What do Republicans Jim Jordan of Ohio and Scott Perry of Pennsylvania have in common? Two things: (i) they voted against certifying the 2020 election results; and (ii) they are among the 37 Republican candidates who, notwithstanding their votes against certification, were recently endorsed by the American Israel Public Affairs Committee (AIPAC). Jim Jordan has also refused to testify before the congressional committee probing the January 6 insurrection despite his involvement in the violent events. Scott Perry has compared Democrats to Nazis and promoted white supremacist conspiracies. And a number of these AIPAC endorsees have disturbing histories of bigoted comments and actions against LGBTQ people and other minorities.
It is hardly necessary to elaborate on the danger posed to our democracy by baseless attempts to undermine the legitimacy of our electoral system just because we are unhappy with the results of an election. Not surprisingly, AIPAC’s endorsement of these proponents of the “Big Lie” has subjected the organization to scathing criticism from different quarters, including Tom Dine, a former Executive Director of AIPAC, Abe Foxman, a former head of the Anti-Defamation League, and pro-Israel organizations such as J Street that are also deeply committed to the basic values of liberal democracy and, consequently, have pledged not to endorse candidates who voted against certifying Joe Biden as U.S. president.
What is perhaps most disturbing about AIPAC’s endorsements is the justification AIPAC has offered its critics, namely, that AIPAC is a single-issue organization focused exclusively on Israel. Indeed, AIPAC’s reputation as one of the two or three most effective U.S. lobbies is often credited to its razor-sharp focus on Israel. However, even if we assume that having Jordan, Perry, and others of their ilk in Congress is genuinely beneficial to Israel, it is impossible to ignore basic principles. After all, we teach our children that the ends cannot always justify the means. AIPAC does, indeed, have a long history of flouting this principle by, for example, using coercive methods to intimidate politicians, academics, and others who do not toe the AIPAC line and branding critics of policies supported by AIPAC as Anti-Semites.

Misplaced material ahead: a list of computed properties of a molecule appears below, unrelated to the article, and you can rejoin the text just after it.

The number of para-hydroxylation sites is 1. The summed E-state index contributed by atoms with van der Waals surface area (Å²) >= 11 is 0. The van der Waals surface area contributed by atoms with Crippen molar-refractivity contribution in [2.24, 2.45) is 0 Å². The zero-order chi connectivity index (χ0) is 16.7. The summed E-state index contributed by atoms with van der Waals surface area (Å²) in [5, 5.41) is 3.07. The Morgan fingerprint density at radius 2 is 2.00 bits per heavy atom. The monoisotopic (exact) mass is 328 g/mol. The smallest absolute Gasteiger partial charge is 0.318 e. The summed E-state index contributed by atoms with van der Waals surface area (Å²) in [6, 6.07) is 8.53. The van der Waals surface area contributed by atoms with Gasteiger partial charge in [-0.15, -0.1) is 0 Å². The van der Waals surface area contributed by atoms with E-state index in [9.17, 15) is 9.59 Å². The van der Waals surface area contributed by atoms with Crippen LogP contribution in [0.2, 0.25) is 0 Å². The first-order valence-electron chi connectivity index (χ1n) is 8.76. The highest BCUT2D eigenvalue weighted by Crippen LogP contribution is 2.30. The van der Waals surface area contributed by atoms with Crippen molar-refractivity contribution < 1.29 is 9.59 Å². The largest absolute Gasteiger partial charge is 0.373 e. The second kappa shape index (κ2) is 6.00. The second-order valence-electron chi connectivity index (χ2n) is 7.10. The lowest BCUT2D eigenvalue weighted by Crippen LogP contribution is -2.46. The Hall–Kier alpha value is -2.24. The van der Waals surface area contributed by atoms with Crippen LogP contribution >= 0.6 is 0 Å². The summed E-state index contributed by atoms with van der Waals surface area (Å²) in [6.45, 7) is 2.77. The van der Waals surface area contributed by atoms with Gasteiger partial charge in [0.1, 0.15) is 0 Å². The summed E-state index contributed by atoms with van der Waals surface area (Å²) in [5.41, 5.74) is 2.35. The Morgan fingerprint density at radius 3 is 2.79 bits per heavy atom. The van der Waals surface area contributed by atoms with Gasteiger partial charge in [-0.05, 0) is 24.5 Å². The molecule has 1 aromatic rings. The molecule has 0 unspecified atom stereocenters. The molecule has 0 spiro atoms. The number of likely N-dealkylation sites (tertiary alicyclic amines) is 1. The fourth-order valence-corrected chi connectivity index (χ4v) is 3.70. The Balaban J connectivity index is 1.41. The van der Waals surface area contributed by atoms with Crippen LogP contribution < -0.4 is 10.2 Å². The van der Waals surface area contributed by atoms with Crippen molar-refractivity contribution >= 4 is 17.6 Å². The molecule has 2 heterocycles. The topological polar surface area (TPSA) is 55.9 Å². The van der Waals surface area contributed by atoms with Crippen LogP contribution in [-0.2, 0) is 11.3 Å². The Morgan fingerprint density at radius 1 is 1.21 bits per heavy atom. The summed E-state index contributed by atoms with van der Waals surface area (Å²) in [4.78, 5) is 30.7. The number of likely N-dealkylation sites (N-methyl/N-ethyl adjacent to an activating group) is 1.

But surely there must be some red lines for an organization based in the U.S. that purports to be the leading voice of American Jews? AIPAC’s last round of endorsements lies beyond the moral pale and crosses these lines. As Richard N. Hass, President of the Council on Foreign Relations stated in response to AIPAC’s endorsements: “… it is morally bankrupt and shortsighted to back [those] who undermine democracy just because they support Israel. What ties the two countries is a commitment to democracy. An undemocratic America could easily distance itself from the Jewish state.”
Putting aside AIPAC’s blatant disregard for the interests of American democracy, this seems like a good time to raise a different but related question, namely, what exactly has AIPAC’s laser focus on policies it perceives as being in Israel’s interest actually achieved for Israel? Even the most myopic supporter of Israel, even those who somehow have got comfortable with the notion of “managing the conflict,” must concede that the status quo is less than ideal and that a just resolution of the Israeli-Palestinian conflict appears nowhere in sight.
For decades a two state solution (TSS) was widely regarded as the most promising framework to achieve such a resolution. Clearly, primary responsibility for the failure to implement the TSS lies first and foremost with the parties themselves, both the Palestinians and the Israelis. However, it would be an understatement to say that AIPAC’s policies and actions have contributed significantly to this failure. For decades, AIPAC’s lobbying efforts have only resulted in a distorted U.S. foreign policy toward Israel that has provided unconditional political cover and financial support for a host of Israeli policies and practices that have severely damaged the prospects for the TSS, including massive settlement and other infrastructure projects resulting in the de facto annexation of the West Bank, and unrelenting punitive measures of incarceration, deportations and targeted killings of Palestinians that have undermined the development of a united and more moderate Palestinian leadership. U.S. foreign policy toward Israel has, in fact, only played into the hands of the most right-wing, ultranationalist and expansionist elements of the Israeli polity.
There can be no doubt that AIPAC bares significant responsibility for this state of affairs. In his recent book, “Paradigm Lost: From Two-State Solution to One-State Reality,” Ian S. Lustick, a professor of political science at the University of Pennsylvania, has written: